In all honesty, I found the beginning of this story hard to swallow. There’s so much happening that it was hard for me to cement any of the characters in my head. But as I got settled into Olsen’s pace, I realised that we learn a lot about the characters in that opening sequence. Characterisation through action? I love it! Plus, there is a lot of intrigue surrounding Rylee’s family. We learn that Rylee is not actually her real name, and that the family goes through the “switch” at least once a year to avoid the man who’s hunting them. The “switch” is when Rylee, her brother, her mother, and her step-father choose new names and a new home out of a bowl and  move away. It’s intense, intriguing, and infuriating because we don’t know why this happens until Chapter Five. I actually really loved this  because it made me feel like I was part of the tension; tension which comes to a climax in one of the most harrowing sentences I have ever read in a book that is classed as Young Adult:

Your father is Alec Richard Rader. He is a serial killer. I was the victim who got away.

I haven’t marked this as a spoiler because I don’t really see it as one. This happens very early on in the story and was one of the things that made me devour this book in just under 24 hours. How can you not want to know what happens next?
The rest of the story is adrenalin-filled, topsy-turvy, shadowy, threatening, and awesome. I don’t want to give any more of the plot away except this one last tidbit: Run is the first book in Olsen’s new series called Vengeance. However, this could easily be a standalone novel. The main storyline is wrapped up. All that’s left is what Rylee chooses to do after she has finished that which she sets out to.

In so many of the books I read, the heroine is a stand-up citizen. Always doing the right thing, always honest, and always kind. Rylee accomplishes the first and third things in that list to the best of her ability, but here’s the kicker: she lies. As she warns us at the beginning of the novel, she was brought up to lie. Lies keep her safe. Lies let her live. Lies are all that she knows. I have never read a book, apart from Artemis Fowl, where I’m rooting for the bad guy. Not that Rylee is necessarily bad, but she does bad things for the right reasons. Or what she thinks are the right reasons. It makes for an interesting book when you know that what someone is doing is wrong, but you still like them. It also means that the author is singularly gifted. I love it. I also love the fact that Olsen worked in a bit of a love interest. I mean, it is YA after all. It’s to be expected.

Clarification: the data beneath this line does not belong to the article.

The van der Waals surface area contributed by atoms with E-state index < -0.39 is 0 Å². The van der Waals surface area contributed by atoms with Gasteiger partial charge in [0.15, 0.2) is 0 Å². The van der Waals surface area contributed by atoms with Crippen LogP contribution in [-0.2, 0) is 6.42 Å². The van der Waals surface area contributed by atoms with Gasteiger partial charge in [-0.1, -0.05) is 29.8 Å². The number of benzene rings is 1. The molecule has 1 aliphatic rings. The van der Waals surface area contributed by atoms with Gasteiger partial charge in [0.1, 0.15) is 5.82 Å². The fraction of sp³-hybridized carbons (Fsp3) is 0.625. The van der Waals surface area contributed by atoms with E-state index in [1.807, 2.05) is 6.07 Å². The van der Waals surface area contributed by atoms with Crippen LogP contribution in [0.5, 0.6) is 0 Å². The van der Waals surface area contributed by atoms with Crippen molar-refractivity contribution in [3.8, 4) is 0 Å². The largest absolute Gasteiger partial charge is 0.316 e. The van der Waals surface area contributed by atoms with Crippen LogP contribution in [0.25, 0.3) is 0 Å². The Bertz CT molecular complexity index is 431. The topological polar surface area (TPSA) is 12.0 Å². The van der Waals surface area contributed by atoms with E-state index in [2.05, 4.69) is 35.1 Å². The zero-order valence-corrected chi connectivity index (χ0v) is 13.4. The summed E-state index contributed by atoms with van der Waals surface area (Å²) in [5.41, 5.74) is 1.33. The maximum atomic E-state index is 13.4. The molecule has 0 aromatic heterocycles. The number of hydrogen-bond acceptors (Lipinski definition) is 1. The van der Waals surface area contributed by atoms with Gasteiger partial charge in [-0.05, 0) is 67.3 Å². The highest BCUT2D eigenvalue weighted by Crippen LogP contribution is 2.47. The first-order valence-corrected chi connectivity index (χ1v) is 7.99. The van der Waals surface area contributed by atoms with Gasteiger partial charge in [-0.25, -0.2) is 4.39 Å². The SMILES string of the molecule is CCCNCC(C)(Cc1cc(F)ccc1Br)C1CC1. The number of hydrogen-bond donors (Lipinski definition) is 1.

Probably the coolest thing in Run, besides the characters and the plot, was the way Olsen started each chapter. It reminded me of a video game, not that I play many of those. At the beginning of each chapter we are given a list:

  • Cash
  • Food
  • Shelter
  • Weapons
  • Plan

These change as the story progresses. I thought it was such a beautiful little detail. I felt like this was actually Rylee running through these things in her head before she acts in any of the scenarios in which she finds herself. So, not only is it a character building thing, it’s also a genius writerly thing. Awesome!

★★★★ 1/2

Just one final thing before I leave you and finally embark on the rest of my Bloodlines re-read. The genii over at Hot Key Books decided to have this tiny little key on the bottom of the back covers of their books. It’s a great way of summarising a story and grabbing people’s attention after reading the blurb. Or even in spite of the blurb. I think all publishers could learn a thing or two!



Seriously, how helpful are these keys? Just FYI the bottom book is “Run”.


About Bec Graham

Bec Graham, 24, was born on the wrong continent. Everything from her burns-like-paper skin tone to her inability to cope with the slightest hint of a hot day suggests she should have been born under the gloomy skies and mild sun of the UK. She hopes writing will get her to her rightful home one day. Failing that, she scans the skies for a spinning blue police box, hoping to catch a lift back to the motherland.
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7 Responses to #7 “Run” by Gregg Olsen

  1. Pingback: The Chocolate Book Tag | My Infernal Imagination

  2. Gregg Olsen says:

    I loved your review. Made my dark heart sing! Thank you so much!